You are on page 1of 28

Animals 2015, 5, 1268-1295; doi:10.

3390/ani5040411
OPEN ACCESS

animals
ISSN 2076-2615
www.mdpi.com/journal/animals

Article

Models and Methods to Investigate Acute Stress Responses
in Cattle
Yi Chen 1,2 , Ryan Arsenault 3 , Scott Napper 1,2 and Philip Griebel 1,4, *

1
Vaccine and Infectious Disease Organization, University of Saskatchewan, Saskatoon, SK S7N 5E3,
Canada; E-Mails: yic575@mail.usask.ca (Y.C.); scott.napper@usask.ca (S.N.)
2
Department of Biochemistry, University of Saskatchewan, Saskatoon, SK S7N 5E5, Canada
3
Department of Animal and Food Sciences, University of Delaware, Newark, DE 19716, USA;
E-Mail: rja@udel.edu
4
School of Public Health, University of Saskatchewan, Saskatoon, SK S7N 5E3, Canada

* Author to whom correspondence should be addressed; E-Mail: philip.griebel@usask.ca;
Tel.:+1-306-966-1542; Fax:+1-306-966-7478.

Academic Editor: Lee Niel

Received: 29 September 2015 / Accepted: 25 November 2015 / Published: 3 December 2015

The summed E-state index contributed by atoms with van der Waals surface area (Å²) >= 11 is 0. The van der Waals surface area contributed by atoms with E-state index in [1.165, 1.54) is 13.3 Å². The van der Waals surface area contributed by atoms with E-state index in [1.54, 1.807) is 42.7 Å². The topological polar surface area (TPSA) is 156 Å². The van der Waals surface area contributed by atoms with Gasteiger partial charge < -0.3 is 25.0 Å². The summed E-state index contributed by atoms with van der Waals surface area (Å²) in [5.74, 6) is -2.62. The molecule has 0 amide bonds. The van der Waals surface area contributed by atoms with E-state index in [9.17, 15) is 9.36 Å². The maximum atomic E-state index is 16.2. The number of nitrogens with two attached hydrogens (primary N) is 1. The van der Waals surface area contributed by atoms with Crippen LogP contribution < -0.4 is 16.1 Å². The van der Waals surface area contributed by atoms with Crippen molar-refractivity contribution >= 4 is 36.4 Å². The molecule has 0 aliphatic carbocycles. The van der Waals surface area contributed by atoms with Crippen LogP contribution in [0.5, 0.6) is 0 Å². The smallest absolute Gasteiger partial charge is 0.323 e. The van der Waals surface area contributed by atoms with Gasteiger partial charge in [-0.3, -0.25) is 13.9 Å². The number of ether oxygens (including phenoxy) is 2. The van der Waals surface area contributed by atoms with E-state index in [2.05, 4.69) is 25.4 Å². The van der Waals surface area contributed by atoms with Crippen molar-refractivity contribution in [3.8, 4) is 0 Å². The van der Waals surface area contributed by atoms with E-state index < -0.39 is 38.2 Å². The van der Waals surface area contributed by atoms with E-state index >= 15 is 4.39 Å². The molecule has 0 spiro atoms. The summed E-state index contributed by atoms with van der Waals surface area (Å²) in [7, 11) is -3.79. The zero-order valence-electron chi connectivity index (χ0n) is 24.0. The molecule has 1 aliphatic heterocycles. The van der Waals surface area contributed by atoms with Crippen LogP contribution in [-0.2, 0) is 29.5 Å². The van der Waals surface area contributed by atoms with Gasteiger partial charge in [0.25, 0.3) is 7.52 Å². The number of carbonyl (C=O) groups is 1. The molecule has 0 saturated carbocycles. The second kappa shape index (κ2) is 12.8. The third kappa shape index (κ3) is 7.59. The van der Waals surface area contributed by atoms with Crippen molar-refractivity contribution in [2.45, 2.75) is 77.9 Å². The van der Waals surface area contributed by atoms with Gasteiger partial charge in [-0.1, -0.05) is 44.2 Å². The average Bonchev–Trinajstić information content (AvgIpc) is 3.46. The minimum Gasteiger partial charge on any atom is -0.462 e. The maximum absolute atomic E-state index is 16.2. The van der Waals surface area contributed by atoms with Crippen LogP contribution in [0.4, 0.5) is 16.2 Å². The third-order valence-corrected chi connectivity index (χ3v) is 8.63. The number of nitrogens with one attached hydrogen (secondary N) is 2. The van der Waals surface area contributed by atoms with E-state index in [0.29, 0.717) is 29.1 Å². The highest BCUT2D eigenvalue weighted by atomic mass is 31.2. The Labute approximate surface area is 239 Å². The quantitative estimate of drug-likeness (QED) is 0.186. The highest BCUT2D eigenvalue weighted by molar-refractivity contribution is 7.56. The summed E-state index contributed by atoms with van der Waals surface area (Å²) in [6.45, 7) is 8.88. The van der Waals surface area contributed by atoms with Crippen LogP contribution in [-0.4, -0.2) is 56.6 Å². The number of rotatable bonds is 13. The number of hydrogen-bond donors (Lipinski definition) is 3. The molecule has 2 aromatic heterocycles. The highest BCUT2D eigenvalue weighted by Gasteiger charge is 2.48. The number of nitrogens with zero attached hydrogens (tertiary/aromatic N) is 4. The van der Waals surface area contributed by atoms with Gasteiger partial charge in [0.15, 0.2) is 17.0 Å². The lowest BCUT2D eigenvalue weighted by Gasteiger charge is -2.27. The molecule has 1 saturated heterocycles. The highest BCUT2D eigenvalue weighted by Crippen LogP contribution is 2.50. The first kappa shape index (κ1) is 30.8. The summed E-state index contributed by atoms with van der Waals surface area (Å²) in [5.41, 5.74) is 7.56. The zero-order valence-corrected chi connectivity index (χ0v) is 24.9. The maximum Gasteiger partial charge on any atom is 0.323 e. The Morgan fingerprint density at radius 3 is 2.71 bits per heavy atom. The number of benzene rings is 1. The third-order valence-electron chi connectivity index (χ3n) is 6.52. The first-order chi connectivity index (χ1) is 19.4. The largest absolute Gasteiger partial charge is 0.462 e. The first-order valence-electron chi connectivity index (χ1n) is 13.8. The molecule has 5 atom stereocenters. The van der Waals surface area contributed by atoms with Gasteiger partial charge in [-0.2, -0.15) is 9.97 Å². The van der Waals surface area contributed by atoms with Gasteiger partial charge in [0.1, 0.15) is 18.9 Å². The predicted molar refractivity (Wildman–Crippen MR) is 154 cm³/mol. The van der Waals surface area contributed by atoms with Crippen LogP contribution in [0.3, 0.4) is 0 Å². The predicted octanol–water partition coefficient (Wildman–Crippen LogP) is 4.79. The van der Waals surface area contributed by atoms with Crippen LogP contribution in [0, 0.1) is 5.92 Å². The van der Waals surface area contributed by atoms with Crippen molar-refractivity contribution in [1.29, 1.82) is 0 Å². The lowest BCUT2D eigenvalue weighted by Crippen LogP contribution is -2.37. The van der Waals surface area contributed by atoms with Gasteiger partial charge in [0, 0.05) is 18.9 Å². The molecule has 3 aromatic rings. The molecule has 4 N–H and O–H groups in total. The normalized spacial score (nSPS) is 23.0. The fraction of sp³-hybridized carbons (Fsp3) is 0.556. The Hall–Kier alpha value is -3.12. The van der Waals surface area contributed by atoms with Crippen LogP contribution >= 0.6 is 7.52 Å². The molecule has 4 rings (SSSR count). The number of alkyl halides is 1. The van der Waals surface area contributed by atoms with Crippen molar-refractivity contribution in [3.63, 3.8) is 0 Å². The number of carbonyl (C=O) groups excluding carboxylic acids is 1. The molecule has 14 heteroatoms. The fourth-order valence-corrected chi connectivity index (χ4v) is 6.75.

Abstract: There is a growing appreciation within the livestock industry and throughout
society that animal stress is an important issue that must be addressed. With implications
for animal health, well-being, and productivity, minimizing animal stress through improved
animal management procedures and/or selective breeding is becoming a priority. Effective
management of stress, however, depends on the ability to identify and quantify the effects of
various stressors and determine if individual or combined stressors have distinct biological
effects. Furthermore, it is critical to determine the duration of stress-induced biological
effects if we are to understand how stress alters animal production and disease susceptibility.
Common stress models used to evaluate both psychological and physical stressors in cattle
are reviewed. We identify some of the major gaps in our knowledge regarding responses to
specific stressors and propose more integrated methodologies and approaches to measuring
these responses. These approaches are based on an increased knowledge of both the
metabolic and immune effects of stress. Finally, we speculate on how these findings may
impact animal agriculture, as well as the potential application of large animal models to
understanding human stress.

Animals 2015, 5 1269

Keywords: bovine; cortisol; epinephrine; kinome; physical stress; psychological
stress; immunometabolomics

1. Introduction

Defining Stress

Early in the nineteenth century, Claude Bernard defined stress as a perturbation of the otherwise
constant state of the “milieu interieur”. [1]. Fifty years later, Cannon redefined this concept using the